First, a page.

Saturday, April 19, 2008

Bay State Gas: using less will cost you more

In one of the more ridiculous rationalizations I've seen recently, Bay State Gas Co. says that consumers have used 7% less gas ever since Hurricane Katrina-- so it wants an increase in rates. Well, we use less gas because it costs more. So let me get this straight: it costs more so we use less so it costs more?

Profit, of course, is always the bottom line. Bay State Gas is a wholly owned subsidiary of Indiana-based NISource, and it's true their profits were down a teeny bit from last year: "NiSource's consolidated operating earnings (non-GAAP) for 2007 were $997.9 million, compared to $1,002.0 million in 2006. Schedules 1 and 2 of this news release contain a reconciliation of net operating earnings and operating earnings to GAAP." NiSource

Apparently Bay State Gas filed for the rent increase last October. Mandatory public hearings must have been held, and it slipped by me. They are not usually widely publicized; I wonder why? This year Bay State wants a 5% increase on the distribution portion of our bill, about 30% of the total.

Massachusetts Attorney General Martha Coakley wants state regulators to refuse the increase, which would add to the $24.2 million in increases since 2005.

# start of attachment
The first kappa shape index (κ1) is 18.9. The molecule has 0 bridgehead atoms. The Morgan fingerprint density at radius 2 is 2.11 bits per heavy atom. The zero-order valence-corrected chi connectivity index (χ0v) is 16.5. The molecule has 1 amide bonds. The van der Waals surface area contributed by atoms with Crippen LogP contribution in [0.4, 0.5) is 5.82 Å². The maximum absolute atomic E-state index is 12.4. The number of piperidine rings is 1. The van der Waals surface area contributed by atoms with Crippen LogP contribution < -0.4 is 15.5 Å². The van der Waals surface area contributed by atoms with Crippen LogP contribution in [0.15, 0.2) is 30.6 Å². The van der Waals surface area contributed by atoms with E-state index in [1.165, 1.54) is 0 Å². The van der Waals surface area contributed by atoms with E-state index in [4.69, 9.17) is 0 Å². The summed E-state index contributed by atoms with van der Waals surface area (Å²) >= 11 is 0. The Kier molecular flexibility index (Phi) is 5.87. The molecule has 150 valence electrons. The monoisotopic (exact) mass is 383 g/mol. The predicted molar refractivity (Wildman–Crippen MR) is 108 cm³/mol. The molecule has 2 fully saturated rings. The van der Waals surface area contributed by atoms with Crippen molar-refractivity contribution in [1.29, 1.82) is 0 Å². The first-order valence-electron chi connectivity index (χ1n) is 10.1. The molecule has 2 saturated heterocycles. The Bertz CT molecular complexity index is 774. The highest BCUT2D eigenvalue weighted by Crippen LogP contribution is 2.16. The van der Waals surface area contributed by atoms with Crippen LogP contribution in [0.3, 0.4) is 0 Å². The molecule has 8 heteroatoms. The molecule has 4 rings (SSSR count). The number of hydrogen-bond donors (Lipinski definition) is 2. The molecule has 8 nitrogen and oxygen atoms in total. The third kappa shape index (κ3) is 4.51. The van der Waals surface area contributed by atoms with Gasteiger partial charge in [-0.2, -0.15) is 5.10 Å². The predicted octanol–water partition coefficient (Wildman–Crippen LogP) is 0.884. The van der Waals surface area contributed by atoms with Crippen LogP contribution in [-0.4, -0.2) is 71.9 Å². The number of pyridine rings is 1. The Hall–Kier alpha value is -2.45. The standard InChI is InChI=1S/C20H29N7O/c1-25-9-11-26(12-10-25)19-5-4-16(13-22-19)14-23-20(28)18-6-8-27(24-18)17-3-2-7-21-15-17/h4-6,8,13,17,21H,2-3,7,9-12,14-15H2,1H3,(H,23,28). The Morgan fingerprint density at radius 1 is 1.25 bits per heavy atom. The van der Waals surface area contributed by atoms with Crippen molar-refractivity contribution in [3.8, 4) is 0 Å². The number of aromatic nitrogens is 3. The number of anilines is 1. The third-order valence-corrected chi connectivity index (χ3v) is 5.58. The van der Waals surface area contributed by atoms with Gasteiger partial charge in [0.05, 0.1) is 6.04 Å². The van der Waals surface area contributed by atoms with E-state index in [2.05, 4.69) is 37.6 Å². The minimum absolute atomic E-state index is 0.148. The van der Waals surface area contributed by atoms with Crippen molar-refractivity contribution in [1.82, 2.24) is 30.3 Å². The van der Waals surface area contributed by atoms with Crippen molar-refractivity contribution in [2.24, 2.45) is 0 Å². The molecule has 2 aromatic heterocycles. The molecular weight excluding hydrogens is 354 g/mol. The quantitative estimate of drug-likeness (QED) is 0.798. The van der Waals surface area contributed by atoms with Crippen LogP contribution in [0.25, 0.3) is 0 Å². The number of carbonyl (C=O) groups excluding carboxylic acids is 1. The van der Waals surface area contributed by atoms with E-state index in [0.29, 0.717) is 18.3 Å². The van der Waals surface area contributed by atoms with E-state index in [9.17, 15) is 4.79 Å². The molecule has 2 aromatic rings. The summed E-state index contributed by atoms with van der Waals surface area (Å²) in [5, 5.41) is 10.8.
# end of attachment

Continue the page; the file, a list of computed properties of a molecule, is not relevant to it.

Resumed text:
Protest is not futile. I found this flyer from 2005 when Arise for Social Justice was organizing with other groups across the state. Protests in whatever form have made a difference in the past. Call Coakley at (617) 727-2200 or use the Consumer Hotline number at (617) 727-8400. Send an email to NISource (no number listed) at Call Bay State Gas Co-- they provide no number for consumers other than the automated line, so I'd try calling the numbers provided for businesses:

Vic DeAngelo

Commercial & Industrial 413-781-9200
ext. 2738
Paul Giguere
Key Accounts 413-781-9200
ext. 2142

You can then ask for spokesperson Sheila A. Doiron or as high up the corporate scale as you can get!

Last but not least, don't give up. Talk to your neighbors and get them to call. With the Attorney General on consumers' side, it's not too late to stop or reduce these rate hikes.

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